In Cangas, a fishing village in Galicia, an 80-year-old woman said she lost 6,000 euros of savings when she opened what she thought was a savings account in her local branch of NGB. She signed the contract with a thumbprint because she cannot read and was too ashamed of her illiteracy to give her name.
Some branches of NGB have switched employees since the protests started. In O Rosal, a security guard stands at the door.
NGB was formed in 2010 from the merger of Caixanova and Caixa Galicia, unlisted savings banks or ‘cajas’ which moved into backing debt-fuelled building projects during Spain’s housing boom.
The state took over NGB in September 2011, injecting 2.5 billion euros of funds when it became clear it could not cope with losses from bad real estate investments. At that time four top directors left, awarding themselves multimillion-euro severance pay and pension packages that shocked Spaniards.
NGB’s new management is trying to reclaim the directors’ money. It has also apologized for the mis-selling of preferential shares and set up a compensation process for customers who believe they were conned.
The bank has received 30,000 claims and Price Waterhouse Coopers, which is running the scheme, has approved 7,000 of these so far, a bank spokesman said. NGB has returned 60 million euros to customers, but it does not know if it will be allowed to continue once a deal is struck with the European Commission.
CatalunyaCaixa recently set up a compensation process using Ernst and Young as the third party, a spokeswoman for the bank said, but has yet to pay out any money. Bankia says it is working with Spanish and European authorities to find the best solution for clients. Banco de Valencia says most of its preference shares were sold to institutional investors.
Both Prime Minister Mariano Rajoy and Economy Minister Luis de Guindos bargained with Brussels to try and soften savers’ losses, said one source with knowledge of the matter. Many of the affected belong to a frugal generation of Spaniards who put aside cash despite low salaries, and are more likely to vote, giving them political clout.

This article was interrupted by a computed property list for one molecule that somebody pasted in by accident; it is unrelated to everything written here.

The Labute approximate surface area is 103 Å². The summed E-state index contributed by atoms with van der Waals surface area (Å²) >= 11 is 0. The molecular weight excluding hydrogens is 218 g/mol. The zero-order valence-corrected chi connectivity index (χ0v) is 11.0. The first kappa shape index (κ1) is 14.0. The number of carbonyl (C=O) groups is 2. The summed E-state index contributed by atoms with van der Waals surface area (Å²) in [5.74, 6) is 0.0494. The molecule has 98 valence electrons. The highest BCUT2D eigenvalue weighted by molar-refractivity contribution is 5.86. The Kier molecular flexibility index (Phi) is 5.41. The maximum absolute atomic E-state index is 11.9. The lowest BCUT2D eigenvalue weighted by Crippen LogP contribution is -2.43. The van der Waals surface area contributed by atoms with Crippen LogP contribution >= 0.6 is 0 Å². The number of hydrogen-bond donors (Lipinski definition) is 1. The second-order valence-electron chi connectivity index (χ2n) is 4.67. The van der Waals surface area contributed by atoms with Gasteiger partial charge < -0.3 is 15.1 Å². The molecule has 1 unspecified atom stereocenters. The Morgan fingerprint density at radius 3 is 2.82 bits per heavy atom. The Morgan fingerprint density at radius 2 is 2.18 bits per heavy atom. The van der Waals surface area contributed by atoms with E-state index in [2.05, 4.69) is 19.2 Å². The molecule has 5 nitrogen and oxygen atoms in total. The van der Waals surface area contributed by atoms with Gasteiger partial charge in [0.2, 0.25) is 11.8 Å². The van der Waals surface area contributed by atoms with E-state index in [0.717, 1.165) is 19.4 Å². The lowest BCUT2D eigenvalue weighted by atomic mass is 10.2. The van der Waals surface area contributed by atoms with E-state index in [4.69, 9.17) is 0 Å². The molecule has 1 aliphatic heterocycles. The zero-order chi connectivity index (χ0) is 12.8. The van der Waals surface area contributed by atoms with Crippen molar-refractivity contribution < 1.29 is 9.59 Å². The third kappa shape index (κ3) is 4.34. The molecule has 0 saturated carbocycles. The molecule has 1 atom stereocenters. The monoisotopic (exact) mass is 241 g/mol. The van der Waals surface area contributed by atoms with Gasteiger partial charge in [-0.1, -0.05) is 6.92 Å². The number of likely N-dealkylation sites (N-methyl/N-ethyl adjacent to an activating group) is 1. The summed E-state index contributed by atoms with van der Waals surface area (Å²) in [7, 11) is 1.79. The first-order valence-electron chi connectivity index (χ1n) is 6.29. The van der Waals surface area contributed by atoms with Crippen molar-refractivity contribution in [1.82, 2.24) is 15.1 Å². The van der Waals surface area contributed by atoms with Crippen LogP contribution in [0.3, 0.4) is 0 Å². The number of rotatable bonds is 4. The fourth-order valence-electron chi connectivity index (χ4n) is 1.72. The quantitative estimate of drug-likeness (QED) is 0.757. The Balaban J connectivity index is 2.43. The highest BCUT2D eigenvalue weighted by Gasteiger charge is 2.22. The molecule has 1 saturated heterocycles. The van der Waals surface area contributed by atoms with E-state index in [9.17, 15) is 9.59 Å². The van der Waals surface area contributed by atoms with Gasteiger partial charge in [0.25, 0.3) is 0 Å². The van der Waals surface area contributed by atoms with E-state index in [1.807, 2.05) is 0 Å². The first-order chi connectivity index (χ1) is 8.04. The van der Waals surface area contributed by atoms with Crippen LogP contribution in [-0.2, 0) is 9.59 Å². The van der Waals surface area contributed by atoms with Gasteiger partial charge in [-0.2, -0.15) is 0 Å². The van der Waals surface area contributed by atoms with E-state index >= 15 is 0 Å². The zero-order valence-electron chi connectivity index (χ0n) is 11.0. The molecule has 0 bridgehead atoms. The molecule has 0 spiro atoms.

The matter has become a political hot potato as television images of protests outside banks heat up local elections in ruling Popular Party (PP) stronghold Galicia on October 21.
But Brussels has stood firm, maintaining these savers must accept harsh losses on their investments to avoid taxpayers elsewhere in Europe paying more.
Spain is negotiating with the European Commission the conditions and size of losses preferential shareholders must accept, a Bank of Spain source said. Banks’ plans must be approved by November.
But if savers can prove they were swindled and were sold preference shares when they thought they were getting a fixed-term deposit, the bank must pay them back, under Spanish law.
Subordinated debt holders at state-owned banks must also take a hit as part of the European rescue.
NGB has around 900 million euros of subordinated debt in circulation, about the same amount as it has in preference shares, and Bankia has 1.9 billion euros of subordinated debt, compared to 3.1 billion euros of preference shares. Neither the Bank of Spain nor the stock market regulator could give a figure for how much subordinated debt is held by bank customers.
“These people thought they were getting something else, which means the contract they signed is null and void,” said Ozores of Colon Abogados. “The bank must return the money.”
Spain’s state prosecutor, Eduardo Torres-Dulce, has given top priority to cases of mis-selling preference shares and met regional prosecutors in Madrid recently to compare notes. He suggested collective court action as the way forward.
However a class action lawsuit brought in Galicia by chief prosecutor Carlos Varela, proposing all NGB preference contracts be declared null, was rejected by the regional court, which said cases must be brought one by one.
Varela says this will push the legal system to the brink of collapse with tens of thousands of people turning to the courts to get their money back. He is appealing the judge’s decision.
“If collective action does not work, the claimants are not going to sit with their arms crossed. They are going to lodge individual lawsuits,” Varela told Reuters.
One person planning action is Estrella, a 44-year-old holder of Caja Madrid preference shares, who declined to give her surname. Caja Madrid was merged with six other savings banks in 2010 to form Bankia.
Estrella and her 82 year mother found out in February that their 99,000 euros life savings, put aside by her father over many decades driving a taxi in the morning and working at a cinema in the evenings, were tied up in preference shares.
Estrella says the bank told them the product was safe and they would have the money whenever they wanted. In June, her mother tried to kill herself, naming Bankia in the suicide note.
“She trusted in her savings to support her through her old age, and now, at 82 years old, she has discovered she has been conned,” Estrella said.
($1 = 0.7754 euros)
Editing by Sophie Walker